Supreme Court hearing on independence referendum case to begin today
Judges at the UK Supreme Court are to begin hearing arguments in a case which could allow the Scottish Parliament to legislate for a second referendum on independence.
On Tuesday morning, the panel of five justices will start hearing evidence from the Scottish Government.
The case if decided in the Scottish Government’s favour could also set a precedent for other nations of the UK if they launched a future bid for independence from Westminster, including Wales.
Two days have been set aside for the hearing at the Supreme Court in London, with the UK Government expected to respond on Wednesday.
The case concerns proposed legislation at the Scottish Parliament called the Scottish Independence Referendum Bill.
Judges have been asked to decide whether the Bill relates to “reserved matters” – meaning it is outwith Holyrood’s competence.
Nicola Sturgeon asked the Lord Advocate, Scotland’s chief law officer, to refer the Bill to the Supreme Court when she published the legislation in June.
This was in order to head off any legal challenge from her opponents, with the First Minister saying she wanted an “indisputably lawful” referendum to take place.
The UK Government, represented in the court by the Advocate General, is opposed to a second referendum.
The Advocate General has argued in written submissions that a referendum plainly relates to reserved matters and is outside Holyrood’s legislative competence.
He has also asked the court to rule on whether it has jurisdiction to hear the case, saying the Bill has not yet been introduced to the Scottish Parliament.
At the weekend, the First Minister spoke to journalists about the upcoming case while attending the SNP conference in Aberdeen.
Asked if she was confident the Supreme Court will grant Holyrood the ability to hold a second referendum, Ms Sturgeon said: “I am very hopeful and optimistic of that.
“But anybody who knows anything about court hearings would know that there’s not a lot of point trying to second-guess a court or speculate about the court’s outcome.”
The five Supreme Court judges who will hear the case are Lord Reed, Lord Lloyd-Jones, Lord Sales, Lord Stephens and Lady Rose.
While there is no set time for the judgment to be issued, it could be weeks or months away.
Lord Hope, a former deputy president of the Supreme Court, has suggested such a decision could take six to eight weeks.
A Scottish Government spokesman said: “There is a substantial majority in the Scottish Parliament in favour of an independence referendum and therefore a clear democratic mandate.
“However, as the First Minister has set out, there remains debate over whether the Scottish Parliament has the powers to legislate to hold a referendum.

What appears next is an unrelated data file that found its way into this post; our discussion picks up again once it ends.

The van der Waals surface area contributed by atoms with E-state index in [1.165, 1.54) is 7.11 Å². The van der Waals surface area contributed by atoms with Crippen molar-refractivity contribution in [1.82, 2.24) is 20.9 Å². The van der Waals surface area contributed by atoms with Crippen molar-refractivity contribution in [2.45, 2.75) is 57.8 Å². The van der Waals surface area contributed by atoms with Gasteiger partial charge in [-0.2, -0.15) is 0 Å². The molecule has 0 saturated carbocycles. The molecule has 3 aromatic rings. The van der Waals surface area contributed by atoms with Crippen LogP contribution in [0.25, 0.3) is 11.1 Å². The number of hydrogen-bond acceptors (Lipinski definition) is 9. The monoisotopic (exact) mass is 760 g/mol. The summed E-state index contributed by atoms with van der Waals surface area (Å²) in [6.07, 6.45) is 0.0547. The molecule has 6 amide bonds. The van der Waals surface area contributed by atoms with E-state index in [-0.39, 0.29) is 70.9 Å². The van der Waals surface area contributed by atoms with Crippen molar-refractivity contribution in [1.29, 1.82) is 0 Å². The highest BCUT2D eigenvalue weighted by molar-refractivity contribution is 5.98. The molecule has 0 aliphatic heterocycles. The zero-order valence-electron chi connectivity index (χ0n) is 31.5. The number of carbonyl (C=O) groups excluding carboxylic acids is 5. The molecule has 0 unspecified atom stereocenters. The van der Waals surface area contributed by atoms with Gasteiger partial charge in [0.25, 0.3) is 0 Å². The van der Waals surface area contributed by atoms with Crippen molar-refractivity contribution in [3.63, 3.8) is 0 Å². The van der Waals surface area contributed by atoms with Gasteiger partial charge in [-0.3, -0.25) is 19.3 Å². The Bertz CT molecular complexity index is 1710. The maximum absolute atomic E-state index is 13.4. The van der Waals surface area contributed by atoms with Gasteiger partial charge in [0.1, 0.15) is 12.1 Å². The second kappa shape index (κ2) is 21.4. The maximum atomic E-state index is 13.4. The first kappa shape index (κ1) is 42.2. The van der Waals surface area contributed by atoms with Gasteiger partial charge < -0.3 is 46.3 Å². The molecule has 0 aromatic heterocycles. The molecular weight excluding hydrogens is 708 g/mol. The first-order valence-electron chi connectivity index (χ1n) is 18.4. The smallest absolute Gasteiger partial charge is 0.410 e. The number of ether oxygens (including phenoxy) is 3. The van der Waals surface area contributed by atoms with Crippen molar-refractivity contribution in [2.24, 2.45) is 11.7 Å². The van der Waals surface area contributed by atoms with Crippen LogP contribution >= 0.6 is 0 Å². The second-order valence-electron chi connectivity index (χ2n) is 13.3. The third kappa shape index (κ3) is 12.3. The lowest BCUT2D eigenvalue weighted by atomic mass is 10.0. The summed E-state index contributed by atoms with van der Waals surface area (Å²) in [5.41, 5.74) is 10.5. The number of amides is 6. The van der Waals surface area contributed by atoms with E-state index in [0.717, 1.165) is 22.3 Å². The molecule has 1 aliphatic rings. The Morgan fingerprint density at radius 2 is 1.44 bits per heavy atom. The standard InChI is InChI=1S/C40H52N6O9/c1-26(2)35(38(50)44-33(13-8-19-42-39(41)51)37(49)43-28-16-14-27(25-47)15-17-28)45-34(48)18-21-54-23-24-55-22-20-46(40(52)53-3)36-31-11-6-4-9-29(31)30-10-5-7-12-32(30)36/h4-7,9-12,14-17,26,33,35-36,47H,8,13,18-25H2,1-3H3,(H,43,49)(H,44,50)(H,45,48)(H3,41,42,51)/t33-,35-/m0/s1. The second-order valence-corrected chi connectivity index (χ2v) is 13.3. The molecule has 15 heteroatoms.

“Referring this question to the Supreme Court is intended to achieve legal clarity on this point.
“The Scottish Government hopes that a referendum will be deemed to be within the legislative competence of the Scottish Parliament and that is now a matter for the Supreme Court to decide.”
A UK Government spokesman said: “People across Scotland want both their governments to be working together, focusing on the issues that matter to them, not talking about another independence referendum.
“On the question of legislative competence, the UK Government’s clear view remains that a bill legislating for a referendum on independence would be outside the legislative competence of the Scottish Parliament.
“We will set out our arguments in full at the Supreme Court hearing.”
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Whatever happened to OBON Day 2022? One Britain One Nation? (You remember the catchy song of Der Brexiteer Jungevolk? “We are Britain and we have one dream! …)
Correct me if I’m wrong, but I can’t think of a single country that gained independence from England without blood shed, excepting Australia New Zealand etc. Africa, India, and Cyprus are typical of countries that had to fight a bloody war to gain their freedom. Now there is an opportunity for Scotland to lead a bloodless revolution and they will try to prevent their legitimate asperations regardless of the cost.
Malta? Wasn’t Singapore’s independence relatively peaceful as well? I don’t think it’s helpful to talk about bloodshed and potentially scare people off from seeking political change through democracy. We should all aim and strive for independence through peace and cooperation but bottom line is, whether through diplomacy or war, Britain has never been able to hang on to anywhere without the support and consensus of the majority population. This goes for India, the United States, Ireland as well as Singapore and modern-day countries leaving the commonwealth. Wales was the outlier in 1282, because the army was vastly outnumbered and the… Read more »